Getting Auto Lease Harder as Carmakers Fear Risks

Shakespeare had a solution for New York: "The first thing we do, let's kill all the lawyers." [Henry VI, Part 2].

The 1924 law establishing "vicarious liability" was intended to hold livery owners responsible when their penniless drivers caused damage they could not pay for. In recent years, however, lawyers have figured out how to use the statute in cases involving leased cars.

Since 1924 was well before insurance was mandated, the law was originally intended to act as a "insurer of last resort" kind of thing ... but how are they using it now?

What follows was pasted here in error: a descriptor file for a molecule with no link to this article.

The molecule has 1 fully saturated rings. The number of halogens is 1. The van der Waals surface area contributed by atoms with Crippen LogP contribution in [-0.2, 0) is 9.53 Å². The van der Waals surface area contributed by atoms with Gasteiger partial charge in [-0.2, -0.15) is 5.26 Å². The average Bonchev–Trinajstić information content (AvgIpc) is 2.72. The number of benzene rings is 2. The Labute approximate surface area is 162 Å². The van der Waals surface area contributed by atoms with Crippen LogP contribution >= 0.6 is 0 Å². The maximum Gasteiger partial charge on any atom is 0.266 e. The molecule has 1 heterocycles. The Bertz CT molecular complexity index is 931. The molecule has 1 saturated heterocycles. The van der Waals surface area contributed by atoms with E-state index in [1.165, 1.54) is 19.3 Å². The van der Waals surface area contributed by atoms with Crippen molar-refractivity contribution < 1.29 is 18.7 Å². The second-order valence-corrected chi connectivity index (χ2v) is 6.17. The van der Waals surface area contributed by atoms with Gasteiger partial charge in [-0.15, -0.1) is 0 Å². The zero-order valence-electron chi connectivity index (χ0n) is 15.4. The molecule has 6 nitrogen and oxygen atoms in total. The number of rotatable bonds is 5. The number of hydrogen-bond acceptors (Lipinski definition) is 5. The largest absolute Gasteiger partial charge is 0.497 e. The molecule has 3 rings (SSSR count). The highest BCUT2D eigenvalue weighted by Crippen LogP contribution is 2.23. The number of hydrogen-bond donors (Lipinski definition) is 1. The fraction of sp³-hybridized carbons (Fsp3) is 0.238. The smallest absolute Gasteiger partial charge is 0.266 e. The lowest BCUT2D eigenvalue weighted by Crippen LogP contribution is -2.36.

In 1999, Mark Chilberg of Youngstown, N.Y., ran over and severely injured his 15-year-old daughter, Amber, while she was sunbathing in the driveway. Last year a jury awarded Amber $1 million in damages and, on the principle of vicarious liability, decided that most of that sum had to be paid by the company that had leased Mr. Chilberg his car, the Ford Motor Credit Corporation.

If this wasn't so freaking outrageous, I'd have to put it in the humor category! How in the world could any reasonable person find a credit company liable for this?

A law that holds owners of vehicles responsible for any accidents is proving too much of a financial risk for car companies.

(link) [New York Times: NYT HomePage]

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